L.L.I retired when I was 27 years old, bought a farm in the Cotswolds, Oxfordshire, UK where for twenty years my wife and I had the pleasure of watching our two sons grow up.

Playing live is something I find hard to give up and now I’m back on the road again I have no intention of slowing down. As long as people want to hear me play I’ll tour.

S. M.. What was your most memorable gig ever played?

Historically it would have to be ‘Woodstock’ but there have been many landmarks in my career. It could have been the first show at the Marquee Club London or playing Madison Square Gardens or the Budokan, Tokyo. I’m lucky to be still playing and the shows I played last week are just as memorable for me.

S.M. “Buried alive in blues!” - who these words you wish to be dedicated to ?

L .L. A tough question. Probably ‘Howling Wolf’

S. M. Is Ray Charles passing away a great tragedy for you and the English and what do you think about the recent feature film devoted to him if you had happened to watch it ?

Ray death is less of a tragedy because he had a long and successful life and left behind a legacy of great works. He still lives in his music and no musician could ask for more than that. I’ve not seen the film yet. I will but right now doesn’t seem the right time for me.

S. M. Can the Britishers play real root blues ?

L. L. Yes they can if they draw on their own experiences. Everyone gets the blues. It’s an expression of how we feel whether it’s about love, war, oppression, booze or cars.

I think all musicians acknowledge that blues music originated in the Mississippi Delta but it didn’t stay there. The blues has no geographical location if it comes from the heart.

S. M. Your riff in LOVE LIKE A MAN along with D/P’s Smoke on the Water is my favorite. How could it come into your minds? Is it difficult to compose musical masterpieces? And why no interesting and impressive teams are come across nowadays? Or you can name some in the British blues – rock scene?

L. L. It was a piece of luck. The riff came out of the air and my fingers fell on it. I played the idea to the band during a jam session and we made it into a song. It’s not technically difficult or an unusual musical sequence but like Smoke on the Water I guess it hit a spot.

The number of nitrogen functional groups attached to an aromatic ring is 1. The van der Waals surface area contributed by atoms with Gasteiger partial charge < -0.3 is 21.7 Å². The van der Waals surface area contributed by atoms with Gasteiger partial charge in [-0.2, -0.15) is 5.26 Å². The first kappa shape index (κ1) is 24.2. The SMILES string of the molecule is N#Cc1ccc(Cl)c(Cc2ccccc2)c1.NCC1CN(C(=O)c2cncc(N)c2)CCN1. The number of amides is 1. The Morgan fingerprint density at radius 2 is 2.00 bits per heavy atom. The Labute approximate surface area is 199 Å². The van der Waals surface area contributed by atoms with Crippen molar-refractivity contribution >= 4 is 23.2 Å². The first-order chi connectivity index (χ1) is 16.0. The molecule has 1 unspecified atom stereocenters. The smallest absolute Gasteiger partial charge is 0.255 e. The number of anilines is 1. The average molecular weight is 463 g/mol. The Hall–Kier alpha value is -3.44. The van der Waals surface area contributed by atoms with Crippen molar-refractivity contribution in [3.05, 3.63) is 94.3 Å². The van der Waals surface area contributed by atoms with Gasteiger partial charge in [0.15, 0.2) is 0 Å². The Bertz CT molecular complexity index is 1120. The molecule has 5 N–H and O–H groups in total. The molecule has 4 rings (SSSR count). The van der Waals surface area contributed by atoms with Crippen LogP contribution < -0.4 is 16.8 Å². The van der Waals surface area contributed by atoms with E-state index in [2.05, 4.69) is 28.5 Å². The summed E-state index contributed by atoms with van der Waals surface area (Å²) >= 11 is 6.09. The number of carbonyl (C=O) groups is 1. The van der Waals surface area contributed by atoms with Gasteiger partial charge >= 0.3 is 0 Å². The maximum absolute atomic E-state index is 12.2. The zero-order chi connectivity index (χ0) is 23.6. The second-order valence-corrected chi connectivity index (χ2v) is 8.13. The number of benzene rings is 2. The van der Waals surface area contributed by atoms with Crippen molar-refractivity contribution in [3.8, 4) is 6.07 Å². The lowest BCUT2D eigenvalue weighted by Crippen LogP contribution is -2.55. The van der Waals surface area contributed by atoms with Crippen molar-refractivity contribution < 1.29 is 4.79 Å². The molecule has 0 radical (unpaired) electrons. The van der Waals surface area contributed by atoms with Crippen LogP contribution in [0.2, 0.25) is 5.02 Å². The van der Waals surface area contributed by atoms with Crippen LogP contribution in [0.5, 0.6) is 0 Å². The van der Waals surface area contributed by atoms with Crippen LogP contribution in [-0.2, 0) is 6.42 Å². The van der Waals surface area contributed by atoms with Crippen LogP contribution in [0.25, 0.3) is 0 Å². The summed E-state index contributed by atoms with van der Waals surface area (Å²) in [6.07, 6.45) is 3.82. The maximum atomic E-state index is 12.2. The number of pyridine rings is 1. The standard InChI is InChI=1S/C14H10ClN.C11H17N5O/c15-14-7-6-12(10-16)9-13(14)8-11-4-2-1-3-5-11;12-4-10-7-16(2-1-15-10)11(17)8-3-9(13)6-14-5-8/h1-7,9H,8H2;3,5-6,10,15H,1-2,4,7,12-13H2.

All the best ideas come out of the air, the collective consciousness. I try and allow the instrument to play itself without me thinking about it too much.

I’m sure there must be some great new riffs out there. Maybe you should hold a competition.

S. M. Is The Woodstock still an unsurpassed event in the history of rock music? What are your impressions now, after 36 years?

L. L. The Woodstock Festival was memorable gig made historical by the movie. The film represents a generation and a whole era of music. There were many great concerts around that time, perhaps not so large but equally as enjoyable. I was thrilled to be have been present at many of them.

S. M. What are your sons doing now? Are they engaged in music activities professionally or like amateurs?

L. L. Both my sons are in the music business. Tom works as a guitar tech and Harry works for CMT radio in Nashville. They both love music, write songs and play guitar but not professionally.

S. M. Is it difficult to play blues – rock at the age of 62?

L. L. No it’s easier. I don’t feel any older and I enjoy playing more. Experience in life is helpful if one keeps an open mind. I strive to be a better player than I was last year or last week.

S. M. Being in the UK several times it seemed to me that was the most safe country in the world. Now after the terrorists’ attacks it seems to me there are safety places nowhere in the world. Do you feel any fears or frights now in your country?

L. L. The United Kingdom has changed over the past twenty years and is not the country I grew up in but the whole world has changed too. Nowhere is the same. I’ll have to re-read George Orwells 1984 again and see if there’s a happy ending.

S. M. . What is your impression of the latest release of RS A Bigger Bang? Do you believe they are predicting doomsday?

L. L. I love the CD. It has the energy of their earlier work and maybe the title ‘A Bigger Bang’ could mean just that. It’s cutting edge.

The song ‘Sweetneocon’ may predict Doomsday but a great number of the songs are about relationships and ‘Bang’ is also slang for the sex act. I’d like to listen to the CD some more before reading anything significant into it.

published 24.09.2005 jazz news :: jazz news home page